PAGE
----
With unemployment and inflation, Brazilians go into debt and use the card

According to a CNC survey, 82.7% of households have credit card debt. Photo: Michal Jarmoluk / Pixabay

The combination of high inflation and difficult labor market is pushing more Brazilian families into debt. A survey carried out by the National Confederation of Trade in Goods, Services and Tourism (CNC) shows that in July, 71.4% of families were in debt. This is the highest index since 2010. The record has been broken for three months.

One of the groups most affected is that of families earning up to ten minimum wages. It went from 69% in July of last year to 72.6% in July of this year. The rise in inflation – which reached 8.99% on the cumulative 12 months, according to the Brazilian Institute of Geography and Statistics (IBGE) – does not leave any respite for these families.

“They spend more to consume the same thing. And, often, the money does not arrive until the end of the month, ”explains economist Izis Ferreira of the CNC.

One of the most popular credit terms is the card. According to the survey, 82.7% of families have debts in this line of credit. Data from the Central Bank (BC) show that in June, credit card financing amounted to R $ 38.57 billion, the highest value since August 2020. Concessions (new loans) increased by 21.3% compared to the first quarters of 2020 and 2021.

The confederation recalls that this means of payment is the most widespread because of its ease of use, but it is also the one that offers the highest cost to the user, especially if the consumer uses revolving credit – personal loan very short term, in which part of the debit balance is carried over to the month following the due date of the invoice.

Even among the highest income families, there is an increase in debt, which has gone from 59.1% in July 2020 to 66.3% now. “They benefited from the forced savings made during the pandemic and are now using it to finance the purchase of cars and real estate.”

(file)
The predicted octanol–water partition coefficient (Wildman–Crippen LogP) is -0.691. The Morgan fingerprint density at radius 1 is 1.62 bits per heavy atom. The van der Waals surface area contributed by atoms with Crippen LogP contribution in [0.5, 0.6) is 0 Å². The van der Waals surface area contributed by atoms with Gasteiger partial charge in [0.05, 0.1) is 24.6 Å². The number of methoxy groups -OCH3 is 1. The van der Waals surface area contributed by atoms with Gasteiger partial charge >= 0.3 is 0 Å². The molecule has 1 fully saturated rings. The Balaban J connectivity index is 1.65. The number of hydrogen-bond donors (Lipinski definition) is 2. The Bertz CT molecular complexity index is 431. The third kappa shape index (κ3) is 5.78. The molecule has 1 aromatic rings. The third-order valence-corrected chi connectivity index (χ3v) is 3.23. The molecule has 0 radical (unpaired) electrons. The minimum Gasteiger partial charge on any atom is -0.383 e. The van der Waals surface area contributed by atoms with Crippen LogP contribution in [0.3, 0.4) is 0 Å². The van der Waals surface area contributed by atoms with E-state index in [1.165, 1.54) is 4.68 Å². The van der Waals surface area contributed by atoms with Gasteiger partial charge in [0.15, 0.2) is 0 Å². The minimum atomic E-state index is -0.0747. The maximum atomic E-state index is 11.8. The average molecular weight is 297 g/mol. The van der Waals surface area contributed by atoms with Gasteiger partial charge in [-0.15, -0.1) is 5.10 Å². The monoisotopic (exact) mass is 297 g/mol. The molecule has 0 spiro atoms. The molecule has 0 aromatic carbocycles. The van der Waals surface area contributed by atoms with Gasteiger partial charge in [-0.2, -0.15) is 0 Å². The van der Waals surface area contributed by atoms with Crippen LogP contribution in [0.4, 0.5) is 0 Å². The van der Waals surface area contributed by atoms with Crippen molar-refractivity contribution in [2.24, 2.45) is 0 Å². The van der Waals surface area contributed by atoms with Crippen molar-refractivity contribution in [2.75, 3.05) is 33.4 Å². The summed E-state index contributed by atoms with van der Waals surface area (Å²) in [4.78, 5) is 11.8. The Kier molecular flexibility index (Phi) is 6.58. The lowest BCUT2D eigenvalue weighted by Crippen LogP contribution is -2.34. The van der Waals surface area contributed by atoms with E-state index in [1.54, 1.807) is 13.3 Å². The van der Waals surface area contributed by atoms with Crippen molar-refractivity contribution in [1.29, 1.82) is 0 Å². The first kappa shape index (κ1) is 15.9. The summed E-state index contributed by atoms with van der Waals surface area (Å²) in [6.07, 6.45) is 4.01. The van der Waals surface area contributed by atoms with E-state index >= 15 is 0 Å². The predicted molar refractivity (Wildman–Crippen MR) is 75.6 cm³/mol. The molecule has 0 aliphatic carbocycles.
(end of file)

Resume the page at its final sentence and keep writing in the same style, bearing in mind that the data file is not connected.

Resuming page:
“Forced savings” and services must guarantee consumption in 2021

It is precisely this forced saving that should curb consumption in the coming months, as the pressure on real income (already discounted for inflation) should persist, given the high inflation and unemployment, stress economists Marco Caruso and Lisandra Barbero, Original bench. The unemployment rate was 14.6% in the quarter ended in May.

At the end of July, deposits in savings accounts reached 1.3 trillion reais, the highest level in the historical series, according to the BC. And, in June, 6.6 trillion reais were invested in investment funds, according to the Brazilian Association of Financial Market and Capital Entities (Anbima).

Another factor expected to drive consumption is the service sector, which tends to benefit from the lesser mobility restrictions caused by the Covid-19 pandemic. The services offered to families, such as accommodation and food, could increase in the coming months. Until May, they were down 28.7% in 12 months. “The reopening is underway and there is suppressed demand for items such as recreation and tourism,” Caruso said.